|The first occupant of a new SKDC development in Bourne says she’s delighted with her dream move to the new property.|
|Lucy Hetherington (24) was the first to complete the purchase of a modern apartment in Wherry’s Lane and moved in last week.It is the first scheme from Gravitas Housing, a commercial company owned by South Kesteven District Council. The £3m development offers modern town centre living, while the sale of the homes will generate income to help build much-needed affordable housing.Cabinet Member for Growth, Cllr Barry Dobson, said: “It’s great to see new life breathed into the heart of Bourne. Attracting residents to come and live in the town centre is an essential part of our vision for the district.“These are affordable properties that enable young people to get on to the housing ladder and will contribute to the vitality of the town centre as they are close to a wide range of shops, services, facilities and employment opportunities, all within easy walking distance.“They can be purchased using a variety of Help To Buy options. Some are on the market with 20% off, as Discounted Market Sales, to give the buyers a great start on the property ladder.“As a result of the planning agreement, Gravitas will be able to use some of the proceeds to build more affordable housing and meet a strong local demand.”There are 20 two-bedroom apartments and five three-bedroom town houses, with 25 parking spaces.Lucy said: “It was such an easy process to buy here and I’ve had great communication from SKDC.“I’ve been commuting to Bourne from Doncaster for 18 months so to move in here with a two-minute walk to work is like a dream. I was the first in the block so I chose the top floor with views across the town centre.”An SKDC survey identified a low supply of town centre homes coupled with buoyant demand for quality properties in Bourne.Eight of the two or three-bed Wherry’s Court homes are already reserved. Four are available at a lower-cost home ownership option. For more information contact 01778 420011.|
A Stamford business owner who is more used to helping people keep their vehicles and other property safe has netted a new deal which could help to save an endangered species.
Tony Byles, of Activus Tracking, has been contracted by a research team from the University of St Andrew’s in Scotland to provide trackers for their project which aims to safeguard the future of the flapper skate – a species of fish which is slowly dying out because of the ease with which they are caught by fisherman in the North Sea.
It is part of a Marine Alliance for Science and Technology for Scotland (MASTS) project – which brings together several organisations including the Scottish government – and follows on from a test project which involved Tony providing trackers to monitor the movements of fishing vessels off the coast of Scotland.
The test scheme has been heralded a success and Tony is now hoping it will proceed to a full-scale project and he will be asked to provide trackers for the whole fishing fleet – a deal which could be worth around six figures.
He said: “This is a huge project for me and it’s great to be involved in something that is having an impact.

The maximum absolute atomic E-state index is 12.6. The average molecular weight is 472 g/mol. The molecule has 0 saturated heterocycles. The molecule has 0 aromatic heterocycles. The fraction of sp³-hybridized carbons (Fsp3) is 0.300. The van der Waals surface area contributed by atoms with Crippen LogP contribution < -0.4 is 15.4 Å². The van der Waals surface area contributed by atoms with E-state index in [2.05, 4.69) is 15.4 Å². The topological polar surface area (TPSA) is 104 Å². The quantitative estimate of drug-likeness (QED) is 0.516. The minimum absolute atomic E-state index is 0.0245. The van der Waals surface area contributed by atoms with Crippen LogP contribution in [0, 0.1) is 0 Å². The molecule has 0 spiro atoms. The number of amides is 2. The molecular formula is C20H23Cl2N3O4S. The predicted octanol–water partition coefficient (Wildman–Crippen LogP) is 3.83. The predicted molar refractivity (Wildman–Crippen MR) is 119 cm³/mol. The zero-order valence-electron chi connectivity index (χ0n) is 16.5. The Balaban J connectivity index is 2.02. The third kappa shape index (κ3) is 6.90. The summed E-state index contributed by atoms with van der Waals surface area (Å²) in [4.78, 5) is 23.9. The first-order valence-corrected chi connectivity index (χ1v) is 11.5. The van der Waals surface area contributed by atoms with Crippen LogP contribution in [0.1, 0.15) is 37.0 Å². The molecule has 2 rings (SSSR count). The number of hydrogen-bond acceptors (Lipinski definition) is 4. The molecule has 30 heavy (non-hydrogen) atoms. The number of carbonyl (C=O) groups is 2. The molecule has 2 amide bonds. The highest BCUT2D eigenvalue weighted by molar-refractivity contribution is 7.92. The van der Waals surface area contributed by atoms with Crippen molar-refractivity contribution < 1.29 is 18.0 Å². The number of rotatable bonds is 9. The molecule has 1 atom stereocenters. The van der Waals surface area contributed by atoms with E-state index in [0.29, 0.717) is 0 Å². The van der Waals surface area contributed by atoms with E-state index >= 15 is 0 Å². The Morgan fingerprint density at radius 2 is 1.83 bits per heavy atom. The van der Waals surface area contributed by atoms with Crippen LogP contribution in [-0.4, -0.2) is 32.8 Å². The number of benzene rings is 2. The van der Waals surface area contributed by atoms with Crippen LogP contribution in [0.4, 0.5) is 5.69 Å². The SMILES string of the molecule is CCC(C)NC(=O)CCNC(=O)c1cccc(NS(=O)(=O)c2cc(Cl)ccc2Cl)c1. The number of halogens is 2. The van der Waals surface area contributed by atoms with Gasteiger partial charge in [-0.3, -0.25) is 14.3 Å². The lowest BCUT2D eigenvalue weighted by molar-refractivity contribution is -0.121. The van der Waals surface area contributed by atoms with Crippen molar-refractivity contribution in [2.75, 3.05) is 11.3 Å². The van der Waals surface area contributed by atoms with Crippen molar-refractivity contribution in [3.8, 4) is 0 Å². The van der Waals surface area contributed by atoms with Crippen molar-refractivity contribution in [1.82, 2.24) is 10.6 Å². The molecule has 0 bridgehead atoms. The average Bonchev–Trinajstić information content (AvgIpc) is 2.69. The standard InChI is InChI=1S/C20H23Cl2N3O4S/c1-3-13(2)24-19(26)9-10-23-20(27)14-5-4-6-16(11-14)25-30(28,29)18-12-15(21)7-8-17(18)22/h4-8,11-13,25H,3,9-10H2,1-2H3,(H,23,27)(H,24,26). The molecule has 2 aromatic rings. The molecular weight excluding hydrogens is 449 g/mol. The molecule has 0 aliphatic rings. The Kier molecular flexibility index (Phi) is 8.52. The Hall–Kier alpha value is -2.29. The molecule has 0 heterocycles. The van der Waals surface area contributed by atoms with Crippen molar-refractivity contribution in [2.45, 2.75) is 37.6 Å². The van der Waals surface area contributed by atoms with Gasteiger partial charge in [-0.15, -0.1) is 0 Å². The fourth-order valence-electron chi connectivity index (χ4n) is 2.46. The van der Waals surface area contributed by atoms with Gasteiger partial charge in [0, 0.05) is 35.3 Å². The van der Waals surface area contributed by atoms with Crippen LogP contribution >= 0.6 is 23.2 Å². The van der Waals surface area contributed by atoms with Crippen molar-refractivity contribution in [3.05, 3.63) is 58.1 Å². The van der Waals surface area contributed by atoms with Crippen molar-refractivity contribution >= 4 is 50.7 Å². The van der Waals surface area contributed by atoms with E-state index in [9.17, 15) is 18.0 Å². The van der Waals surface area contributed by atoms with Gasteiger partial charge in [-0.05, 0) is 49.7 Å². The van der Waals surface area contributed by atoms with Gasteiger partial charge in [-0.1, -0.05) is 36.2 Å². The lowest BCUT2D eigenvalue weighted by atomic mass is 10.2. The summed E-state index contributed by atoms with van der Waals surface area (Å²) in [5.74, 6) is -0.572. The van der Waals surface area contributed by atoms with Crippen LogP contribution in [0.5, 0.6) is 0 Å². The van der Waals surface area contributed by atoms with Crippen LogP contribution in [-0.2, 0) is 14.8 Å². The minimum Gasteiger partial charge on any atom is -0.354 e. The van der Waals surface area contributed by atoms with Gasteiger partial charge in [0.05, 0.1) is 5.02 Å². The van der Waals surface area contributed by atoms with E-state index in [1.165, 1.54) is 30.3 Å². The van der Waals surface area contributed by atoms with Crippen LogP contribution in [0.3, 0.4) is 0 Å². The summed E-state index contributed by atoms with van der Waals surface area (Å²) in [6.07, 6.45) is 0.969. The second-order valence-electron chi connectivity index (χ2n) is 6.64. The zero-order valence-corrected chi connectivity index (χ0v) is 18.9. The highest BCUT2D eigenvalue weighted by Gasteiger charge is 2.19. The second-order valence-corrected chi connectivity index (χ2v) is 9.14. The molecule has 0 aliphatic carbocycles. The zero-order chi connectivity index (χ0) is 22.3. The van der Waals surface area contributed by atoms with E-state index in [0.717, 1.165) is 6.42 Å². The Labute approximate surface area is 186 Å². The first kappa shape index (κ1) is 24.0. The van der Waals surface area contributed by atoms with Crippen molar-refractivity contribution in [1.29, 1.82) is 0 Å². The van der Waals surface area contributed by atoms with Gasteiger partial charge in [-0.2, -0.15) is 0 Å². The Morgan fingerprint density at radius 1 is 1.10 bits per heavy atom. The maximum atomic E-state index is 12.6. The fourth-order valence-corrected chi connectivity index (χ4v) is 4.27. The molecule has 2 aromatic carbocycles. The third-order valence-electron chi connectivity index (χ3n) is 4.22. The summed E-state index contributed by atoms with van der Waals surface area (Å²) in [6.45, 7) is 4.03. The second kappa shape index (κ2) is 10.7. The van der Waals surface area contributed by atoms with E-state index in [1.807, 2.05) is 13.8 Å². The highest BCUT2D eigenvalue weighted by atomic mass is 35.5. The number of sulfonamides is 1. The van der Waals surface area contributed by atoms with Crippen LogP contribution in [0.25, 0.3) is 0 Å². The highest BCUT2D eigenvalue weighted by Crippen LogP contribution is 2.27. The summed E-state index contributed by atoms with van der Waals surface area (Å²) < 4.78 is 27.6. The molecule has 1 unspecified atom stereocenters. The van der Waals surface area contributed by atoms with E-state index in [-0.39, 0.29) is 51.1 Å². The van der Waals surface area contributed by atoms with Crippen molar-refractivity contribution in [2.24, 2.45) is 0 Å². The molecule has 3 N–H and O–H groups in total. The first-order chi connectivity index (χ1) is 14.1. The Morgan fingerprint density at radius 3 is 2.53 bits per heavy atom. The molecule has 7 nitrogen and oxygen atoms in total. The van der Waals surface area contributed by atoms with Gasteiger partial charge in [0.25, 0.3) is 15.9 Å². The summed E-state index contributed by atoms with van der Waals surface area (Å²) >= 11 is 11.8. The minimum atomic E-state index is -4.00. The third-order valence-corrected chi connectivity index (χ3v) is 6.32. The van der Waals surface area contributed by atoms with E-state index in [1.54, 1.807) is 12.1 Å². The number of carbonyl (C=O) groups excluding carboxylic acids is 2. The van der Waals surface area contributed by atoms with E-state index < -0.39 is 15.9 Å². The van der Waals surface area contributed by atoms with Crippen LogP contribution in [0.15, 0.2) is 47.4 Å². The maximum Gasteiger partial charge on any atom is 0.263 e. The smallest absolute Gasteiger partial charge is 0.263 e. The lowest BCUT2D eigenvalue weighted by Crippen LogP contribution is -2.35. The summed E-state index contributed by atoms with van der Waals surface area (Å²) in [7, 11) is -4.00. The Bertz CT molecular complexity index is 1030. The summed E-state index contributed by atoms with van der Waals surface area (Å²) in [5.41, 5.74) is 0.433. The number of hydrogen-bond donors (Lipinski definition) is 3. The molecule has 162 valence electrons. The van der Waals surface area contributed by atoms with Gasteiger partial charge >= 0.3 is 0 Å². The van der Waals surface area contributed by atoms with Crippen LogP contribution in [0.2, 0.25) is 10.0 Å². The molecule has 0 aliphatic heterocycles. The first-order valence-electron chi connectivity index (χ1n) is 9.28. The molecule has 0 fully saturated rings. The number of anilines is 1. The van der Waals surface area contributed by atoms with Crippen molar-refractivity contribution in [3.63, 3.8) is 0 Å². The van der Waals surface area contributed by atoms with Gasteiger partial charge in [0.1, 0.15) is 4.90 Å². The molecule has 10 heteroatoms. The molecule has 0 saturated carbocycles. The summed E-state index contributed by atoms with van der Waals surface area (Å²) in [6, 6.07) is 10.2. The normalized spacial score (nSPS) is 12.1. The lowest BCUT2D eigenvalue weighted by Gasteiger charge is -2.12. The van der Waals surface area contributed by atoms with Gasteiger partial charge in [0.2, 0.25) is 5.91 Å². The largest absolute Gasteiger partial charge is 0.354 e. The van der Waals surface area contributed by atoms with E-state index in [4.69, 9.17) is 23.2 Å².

“The part of the project with the government is helping to track the movements of fishing vessels and has been useful in some disputes when one fisher’s pots have been moved, either accidentally or deliberately, by another, as we are able to see who is doing what, when and where.
“It’s also good to be involved in the project with the team from St Andrew’s who are working to protect an endangered species.
“The flapper skate used to be called the common skate but, because they are so easy to catch, their numbers have declined dramatically and the trackers on the fishing vessels in the area where they live and breed are enabling the researchers to learn more about them and what can be done to protect them.”
Tony’s Scottish work is his latest “global” project, with other projects underway or in the pipeline in Peru and Jamaica – but the majority of his work is domestic clients closer to home in Stamford.
He provides a range of devices which can be fitted to all kinds of vehicles to alert the owners when they are being stolen or driven in areas where they should not be.
Protecting from theft is not the only benefit of tracker, as research has shown that many people’s driving improves when one is fitted as the tracker makes them more aware of their speed and harsh braking and accelerating, for example.
This can save money as it improves fuel economy and cuts down on wear and tear on the vehicle and, in some cases, insurance companies even offer direct discounts to drivers who have a tracker fitted. An added business benefit is that the system records all mileage, saving hours of admin time.
Tony also provides a range of trackers which can be worn by pets, or even people, such as dementia sufferers who may be prone to wandering off.
Prices for a vehicle tracker start from just £120, with a monthly fee of £12, and Tony can advise on which tracker is best suited for individual needs. Huge multi-vehicle discounts are available.
Anyone interested can call Tony on 01780 723425 or email firstname.lastname@example.org
If you wish to find out which tracker is best for your vehicle, simply send the make and model of it to Tony by text, 07921 390 128 or email and he will advise you of your options.